The Navajo, together with the Nugget and Aztec sandstones to the north and southwest, represents one of the largest ancient sand dune deposits on Earth, covering more than 150,000 square kilometers (58,000 square miles)—an area approximately the size of Illinois.
Extent of the Navajo, Nugget, and Aztec sandstones, with arrows showing the direction of wind in the dune-forming environment. Image by Wade Greenberg-Brand and modified for [email protected] project, in turn adapted from image by Chan and Archer (2000), Cyclic Eolian Stratification on the Jurassic Navajo Sandstone, Zion National Park: Periodicities and Implications for Plaeoclimate, Utah Geological Association Publication 28.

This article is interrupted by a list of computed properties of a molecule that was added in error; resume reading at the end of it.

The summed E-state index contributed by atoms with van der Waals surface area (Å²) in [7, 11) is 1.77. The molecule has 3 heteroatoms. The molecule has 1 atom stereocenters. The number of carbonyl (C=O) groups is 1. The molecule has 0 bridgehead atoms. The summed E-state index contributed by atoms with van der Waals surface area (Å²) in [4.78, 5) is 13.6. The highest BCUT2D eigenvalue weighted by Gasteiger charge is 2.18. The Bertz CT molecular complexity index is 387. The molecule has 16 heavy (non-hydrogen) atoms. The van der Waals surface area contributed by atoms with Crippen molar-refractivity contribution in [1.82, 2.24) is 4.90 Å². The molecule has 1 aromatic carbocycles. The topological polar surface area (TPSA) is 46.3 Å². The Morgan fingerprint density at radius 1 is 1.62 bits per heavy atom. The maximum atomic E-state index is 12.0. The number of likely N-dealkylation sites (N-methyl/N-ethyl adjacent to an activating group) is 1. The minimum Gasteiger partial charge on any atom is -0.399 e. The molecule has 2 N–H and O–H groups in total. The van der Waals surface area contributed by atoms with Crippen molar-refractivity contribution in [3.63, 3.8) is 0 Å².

By the late Jurassic, the Colorado Plateau contained a complex environment of coastlines, rivers, lakes, marshes, ponds, floodplains, and dunes. The Morrison Formation, a series of variegated mudstones and shales, was deposited in mixed mud flats, river channels, and lakes. Dinosaur bones and trackways are often found in the Morrison’s relict stream channels (learn more about Morrison Fm. fossils here).
During the Cretaceous period, the interior of North America was downwarped by tectonic processes associated with the subduction of oceanic lithosphere along the western edge of the continent. As the Laramide and Sevier orogenies occurred to the west, the North American interior was flooded by a particularly vast inland sea called the Western Interior Seaway.
The Western Interior Seaway. Image by Jonathan R. Hendricks.